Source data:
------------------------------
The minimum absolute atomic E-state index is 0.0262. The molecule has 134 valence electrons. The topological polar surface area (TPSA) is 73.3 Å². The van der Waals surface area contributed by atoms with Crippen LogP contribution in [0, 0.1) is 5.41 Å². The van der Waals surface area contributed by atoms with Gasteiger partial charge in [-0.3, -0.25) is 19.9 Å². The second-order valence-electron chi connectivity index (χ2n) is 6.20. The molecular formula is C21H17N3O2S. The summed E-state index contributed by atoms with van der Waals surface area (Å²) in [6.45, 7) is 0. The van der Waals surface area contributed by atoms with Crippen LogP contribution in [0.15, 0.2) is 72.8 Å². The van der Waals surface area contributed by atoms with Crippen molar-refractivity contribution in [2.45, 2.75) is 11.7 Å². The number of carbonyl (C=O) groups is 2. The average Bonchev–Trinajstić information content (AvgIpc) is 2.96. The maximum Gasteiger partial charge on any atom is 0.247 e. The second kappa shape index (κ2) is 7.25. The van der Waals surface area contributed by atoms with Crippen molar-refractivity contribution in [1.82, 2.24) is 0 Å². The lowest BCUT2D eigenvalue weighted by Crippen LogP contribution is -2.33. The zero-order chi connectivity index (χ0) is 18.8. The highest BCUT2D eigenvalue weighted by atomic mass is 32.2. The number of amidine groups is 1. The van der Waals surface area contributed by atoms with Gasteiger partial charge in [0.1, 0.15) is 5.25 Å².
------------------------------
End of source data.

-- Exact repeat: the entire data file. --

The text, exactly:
The minimum absolute atomic E-state index is 0.0262. The molecule has 134 valence electrons. The topological polar surface area (TPSA) is 73.3 Å². The van der Waals surface area contributed by atoms with Crippen LogP contribution in [0, 0.1) is 5.41 Å². The van der Waals surface area contributed by atoms with Gasteiger partial charge in [-0.3, -0.25) is 19.9 Å². The second-order valence-electron chi connectivity index (χ2n) is 6.20. The molecular formula is C21H17N3O2S. The summed E-state index contributed by atoms with van der Waals surface area (Å²) in [6.45, 7) is 0. The van der Waals surface area contributed by atoms with Crippen LogP contribution in [0.15, 0.2) is 72.8 Å². The van der Waals surface area contributed by atoms with Crippen molar-refractivity contribution in [2.45, 2.75) is 11.7 Å². The number of carbonyl (C=O) groups is 2. The average Bonchev–Trinajstić information content (AvgIpc) is 2.96. The maximum Gasteiger partial charge on any atom is 0.247 e. The second kappa shape index (κ2) is 7.25. The van der Waals surface area contributed by atoms with Crippen molar-refractivity contribution in [1.82, 2.24) is 0 Å². The lowest BCUT2D eigenvalue weighted by Crippen LogP contribution is -2.33. The zero-order chi connectivity index (χ0) is 18.8. The highest BCUT2D eigenvalue weighted by atomic mass is 32.2. The number of amidine groups is 1. The van der Waals surface area contributed by atoms with Gasteiger partial charge in [0.1, 0.15) is 5.25 Å².